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Indian Budget 2011-12-Full Text of Budget Speech
Shri Pranab Mukherjee, Minister of Finance- February 28, 2011

Sustaining Growth

17. In my last Budget, I had started rolling back the fiscal stimulus implemented over 2008-09 and 2009-10 to mitigate the impact of the global financial crisis on economic slowdown in India. In the course of the year, I have moved further on that path. I believe that a part of the current recovery must be stored away to build future resilience. Indeed, a counter cyclical fiscal policy is our best insurance against external shocks and localised domestic factors.

Fiscal Consolidation

18. The experience with Fiscal Responsibility and Budget Management Act, 2003 (FRBM Act) at Centre and the corresponding Acts at State level show that statutory fiscal consolidation targets have a positive effect on macroeconomic management of the economy. In the course of the year the Central Government would introduce an amendment to the FRBM Act, laying down the fiscal road map for the next five years.

19. The Thirteenth Finance Commission has worked out a fiscal consolidation road map for States requiring them to eliminate revenue deficit and achieve a fiscal deficit of 3 per cent of their respective Gross State Domestic Product latest by 2014-15. It has also recommended a combined States’ debt target of 24.3 per cent of GDP to be reached during this period. The States are required to amend or enact their FRBM Acts to conform to these recommendations.

20. The Government has been in the process of setting-up an independent Debt Management Office in the Finance Ministry. A Middle Office is already operational. As a next step, I propose to introduce the Public Debt Management Agency of India Bill in the next financial year.

Tax Reforms 21. The introduction of the Direct Taxes Code (DTC) and the proposed Goods and Services Tax (GST) will mark a watershed. These reforms will result in moderation of rates, simplification of laws and better compliance.

22. As Hon'ble Members are aware, the Direct Taxes Code Bill was introduced in Parliament in August, 2010. After receiving the report of the Standing Committee, we shall be able to finalise the Code for its enactment during 2011-12. This has been a pioneering effort in participative legislation. The Code is proposed to be effective from April 1, 2012 to allow taxpayers, practitioners and administrators to fully understand the legislation and adjust to the revised procedures.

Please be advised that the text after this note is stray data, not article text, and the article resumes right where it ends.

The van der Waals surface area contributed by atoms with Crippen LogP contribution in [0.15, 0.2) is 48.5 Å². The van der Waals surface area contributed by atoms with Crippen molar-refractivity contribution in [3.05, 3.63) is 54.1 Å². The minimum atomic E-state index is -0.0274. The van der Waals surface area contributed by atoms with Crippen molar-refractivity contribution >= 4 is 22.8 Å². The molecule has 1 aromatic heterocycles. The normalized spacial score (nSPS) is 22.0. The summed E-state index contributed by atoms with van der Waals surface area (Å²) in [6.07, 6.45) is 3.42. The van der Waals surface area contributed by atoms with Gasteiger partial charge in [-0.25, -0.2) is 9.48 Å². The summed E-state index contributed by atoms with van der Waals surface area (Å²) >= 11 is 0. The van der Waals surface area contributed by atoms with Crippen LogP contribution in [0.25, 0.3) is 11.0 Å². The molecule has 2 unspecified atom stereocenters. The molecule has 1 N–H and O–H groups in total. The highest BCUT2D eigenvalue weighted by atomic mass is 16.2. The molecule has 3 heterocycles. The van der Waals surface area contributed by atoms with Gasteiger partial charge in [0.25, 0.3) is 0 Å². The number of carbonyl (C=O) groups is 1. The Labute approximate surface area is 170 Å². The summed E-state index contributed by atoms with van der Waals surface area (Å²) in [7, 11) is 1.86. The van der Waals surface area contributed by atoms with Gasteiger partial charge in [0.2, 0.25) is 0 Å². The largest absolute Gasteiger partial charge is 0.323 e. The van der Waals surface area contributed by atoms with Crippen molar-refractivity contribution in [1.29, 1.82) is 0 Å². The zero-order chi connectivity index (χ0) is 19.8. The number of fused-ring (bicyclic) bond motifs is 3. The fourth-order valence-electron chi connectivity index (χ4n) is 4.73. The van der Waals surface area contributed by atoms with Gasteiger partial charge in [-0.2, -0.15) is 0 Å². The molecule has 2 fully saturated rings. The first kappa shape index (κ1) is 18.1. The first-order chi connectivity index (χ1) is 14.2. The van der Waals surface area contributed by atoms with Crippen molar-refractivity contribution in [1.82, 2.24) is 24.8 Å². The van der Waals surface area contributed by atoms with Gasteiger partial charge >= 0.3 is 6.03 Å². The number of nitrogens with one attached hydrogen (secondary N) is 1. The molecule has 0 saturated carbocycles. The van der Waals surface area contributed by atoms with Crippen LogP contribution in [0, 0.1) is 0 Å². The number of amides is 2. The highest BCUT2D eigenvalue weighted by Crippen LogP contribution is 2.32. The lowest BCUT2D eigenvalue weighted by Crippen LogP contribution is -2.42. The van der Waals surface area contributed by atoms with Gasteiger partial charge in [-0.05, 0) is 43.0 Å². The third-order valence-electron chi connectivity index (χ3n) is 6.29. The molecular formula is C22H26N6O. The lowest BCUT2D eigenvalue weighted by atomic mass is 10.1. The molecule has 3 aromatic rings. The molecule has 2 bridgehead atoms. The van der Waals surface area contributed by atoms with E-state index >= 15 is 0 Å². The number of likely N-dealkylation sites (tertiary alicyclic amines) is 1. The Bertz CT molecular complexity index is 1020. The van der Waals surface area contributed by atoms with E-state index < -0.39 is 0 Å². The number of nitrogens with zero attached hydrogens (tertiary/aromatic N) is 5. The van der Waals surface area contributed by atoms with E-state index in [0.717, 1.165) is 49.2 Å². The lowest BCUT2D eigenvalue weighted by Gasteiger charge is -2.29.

23. Unlike DTC, decisions on the GST have to be taken in concert with the States with whom our dialogue has made considerable progress in the last four years. Areas of divergence have been narrowed. As a step towards the roll-out of GST, I propose to introduce the Constitution Amendment Bill in this session of Parliament. Work is also underway on drafting of the model legislation for the Central and State GST.

24. Among the other steps that are being taken for the introduction of GST is the establishment of a strong IT infrastructure. We have made significant progress on the GST Network (GSTN). The key business processes of registration, returns and payments are in advanced stages of finalisation. The National Securities Depository Limited (NSDL) has been selected as technology partner for incubating the National Information Utility that will establish and operate the IT backbone for GST. By June 2011, NSDL will set up a Pilot portal in collaboration with eleven States prior to its roll out across the country.

Expenditure Reforms

25. The effective management of public expenditure is an integral part of the fiscal consolidation process. Expenditure has to be oriented towards the production of public goods and services. The extant classification of public expenditure between plan, non-plan, revenue and capital spending needs to be revisited. This is necessary as one recognises the importance of service sector and the knowledge economy for our development. A Committee under Dr. C. Rangarajan has been set up by the Planning Commission to look into these issues.


26. During the year 2010-11, the Nutrient Based Subsidy (NBS) policy was successfully implemented for all fertilisers except urea. The policy has been well received by all stakeholders, and the availability of fertilisers has improved. The extension of the NBS regime to cover urea is under active consideration of the Government.

27. The Government provides subsidies, notably on fuel and food grains, to enable the common man to have access to these basic necessities at affordable prices. A significant proportion of subsidised fuel does not reach the targeted beneficiaries and there is large scale diversion of subsidised kerosene oil. A recent tragic event has highlighted this practice. We have deliberated for long the modalities of implementing such subsidies. The debate now has to make way for decision. To ensure greater efficiency, cost effectiveness and better delivery for both kerosene and fertilisers, the Government will move towards direct transfer of cash subsidy to people living below poverty line in a phased manner.

28. A task force headed by Shri Nandan Nilekani has been set-up to work out the modalities for the proposed system of direct transfer of subsidy for kerosene, LPG and fertilisers. The interim report of the task force is expected by June 2011. The system will be in place by March 2012.

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